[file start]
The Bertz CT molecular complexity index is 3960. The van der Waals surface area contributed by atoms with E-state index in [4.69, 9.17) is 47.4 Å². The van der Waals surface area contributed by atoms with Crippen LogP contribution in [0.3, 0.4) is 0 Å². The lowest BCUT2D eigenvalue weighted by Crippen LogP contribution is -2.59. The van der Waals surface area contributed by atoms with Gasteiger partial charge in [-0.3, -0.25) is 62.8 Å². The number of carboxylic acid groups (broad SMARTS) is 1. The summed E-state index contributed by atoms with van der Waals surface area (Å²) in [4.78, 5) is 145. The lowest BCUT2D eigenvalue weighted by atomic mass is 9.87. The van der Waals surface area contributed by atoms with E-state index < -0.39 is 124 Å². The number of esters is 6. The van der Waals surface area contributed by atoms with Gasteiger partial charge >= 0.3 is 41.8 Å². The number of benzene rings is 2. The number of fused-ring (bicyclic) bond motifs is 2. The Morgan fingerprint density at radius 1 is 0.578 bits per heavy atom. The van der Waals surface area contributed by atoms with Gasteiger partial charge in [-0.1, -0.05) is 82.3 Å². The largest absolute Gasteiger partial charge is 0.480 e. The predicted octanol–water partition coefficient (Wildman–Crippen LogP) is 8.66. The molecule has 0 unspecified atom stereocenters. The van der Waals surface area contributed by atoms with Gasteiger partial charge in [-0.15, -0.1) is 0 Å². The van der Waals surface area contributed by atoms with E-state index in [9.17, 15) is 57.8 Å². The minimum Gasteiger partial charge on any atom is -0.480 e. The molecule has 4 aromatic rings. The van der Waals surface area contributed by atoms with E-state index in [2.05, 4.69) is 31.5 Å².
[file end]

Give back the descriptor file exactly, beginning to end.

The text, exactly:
The Bertz CT molecular complexity index is 3960. The van der Waals surface area contributed by atoms with E-state index in [4.69, 9.17) is 47.4 Å². The van der Waals surface area contributed by atoms with Crippen LogP contribution in [0.3, 0.4) is 0 Å². The lowest BCUT2D eigenvalue weighted by Crippen LogP contribution is -2.59. The van der Waals surface area contributed by atoms with Gasteiger partial charge in [-0.3, -0.25) is 62.8 Å². The number of carboxylic acid groups (broad SMARTS) is 1. The summed E-state index contributed by atoms with van der Waals surface area (Å²) in [4.78, 5) is 145. The lowest BCUT2D eigenvalue weighted by atomic mass is 9.87. The van der Waals surface area contributed by atoms with E-state index < -0.39 is 124 Å². The number of esters is 6. The van der Waals surface area contributed by atoms with Gasteiger partial charge >= 0.3 is 41.8 Å². The number of benzene rings is 2. The number of fused-ring (bicyclic) bond motifs is 2. The Morgan fingerprint density at radius 1 is 0.578 bits per heavy atom. The van der Waals surface area contributed by atoms with Gasteiger partial charge in [-0.1, -0.05) is 82.3 Å². The largest absolute Gasteiger partial charge is 0.480 e. The predicted octanol–water partition coefficient (Wildman–Crippen LogP) is 8.66. The molecule has 0 unspecified atom stereocenters. The van der Waals surface area contributed by atoms with Gasteiger partial charge in [-0.15, -0.1) is 0 Å². The van der Waals surface area contributed by atoms with E-state index in [9.17, 15) is 57.8 Å². The minimum Gasteiger partial charge on any atom is -0.480 e. The molecule has 4 aromatic rings. The van der Waals surface area contributed by atoms with E-state index in [2.05, 4.69) is 31.5 Å².